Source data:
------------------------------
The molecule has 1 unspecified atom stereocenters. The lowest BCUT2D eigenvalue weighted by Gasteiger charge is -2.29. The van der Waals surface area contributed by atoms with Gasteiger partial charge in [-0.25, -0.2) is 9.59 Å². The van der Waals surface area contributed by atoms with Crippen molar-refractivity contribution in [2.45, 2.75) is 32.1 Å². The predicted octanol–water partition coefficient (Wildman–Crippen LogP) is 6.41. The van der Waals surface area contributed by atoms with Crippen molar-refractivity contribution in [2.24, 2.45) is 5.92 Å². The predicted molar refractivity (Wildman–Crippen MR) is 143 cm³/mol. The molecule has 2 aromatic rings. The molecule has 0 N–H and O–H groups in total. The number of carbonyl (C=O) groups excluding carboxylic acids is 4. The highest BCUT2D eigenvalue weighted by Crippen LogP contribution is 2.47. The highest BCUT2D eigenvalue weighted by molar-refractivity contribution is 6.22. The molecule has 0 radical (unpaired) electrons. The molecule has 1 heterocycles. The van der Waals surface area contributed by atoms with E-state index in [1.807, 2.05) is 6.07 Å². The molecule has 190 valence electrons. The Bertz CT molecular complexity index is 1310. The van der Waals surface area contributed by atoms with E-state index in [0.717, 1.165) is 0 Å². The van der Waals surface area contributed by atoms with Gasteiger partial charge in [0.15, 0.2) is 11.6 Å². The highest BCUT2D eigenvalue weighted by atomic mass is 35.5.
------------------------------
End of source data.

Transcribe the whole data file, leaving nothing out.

The molecule has 1 unspecified atom stereocenters. The lowest BCUT2D eigenvalue weighted by Gasteiger charge is -2.29. The van der Waals surface area contributed by atoms with Gasteiger partial charge in [-0.25, -0.2) is 9.59 Å². The van der Waals surface area contributed by atoms with Crippen molar-refractivity contribution in [2.45, 2.75) is 32.1 Å². The predicted octanol–water partition coefficient (Wildman–Crippen LogP) is 6.41. The van der Waals surface area contributed by atoms with Crippen molar-refractivity contribution in [2.24, 2.45) is 5.92 Å². The predicted molar refractivity (Wildman–Crippen MR) is 143 cm³/mol. The molecule has 2 aromatic rings. The molecule has 0 N–H and O–H groups in total. The number of carbonyl (C=O) groups excluding carboxylic acids is 4. The highest BCUT2D eigenvalue weighted by Crippen LogP contribution is 2.47. The highest BCUT2D eigenvalue weighted by molar-refractivity contribution is 6.22. The molecule has 0 radical (unpaired) electrons. The molecule has 1 heterocycles. The van der Waals surface area contributed by atoms with E-state index in [1.807, 2.05) is 6.07 Å². The molecule has 190 valence electrons. The Bertz CT molecular complexity index is 1310. The van der Waals surface area contributed by atoms with E-state index in [0.717, 1.165) is 0 Å². The van der Waals surface area contributed by atoms with Gasteiger partial charge in [0.15, 0.2) is 11.6 Å². The highest BCUT2D eigenvalue weighted by atomic mass is 35.5.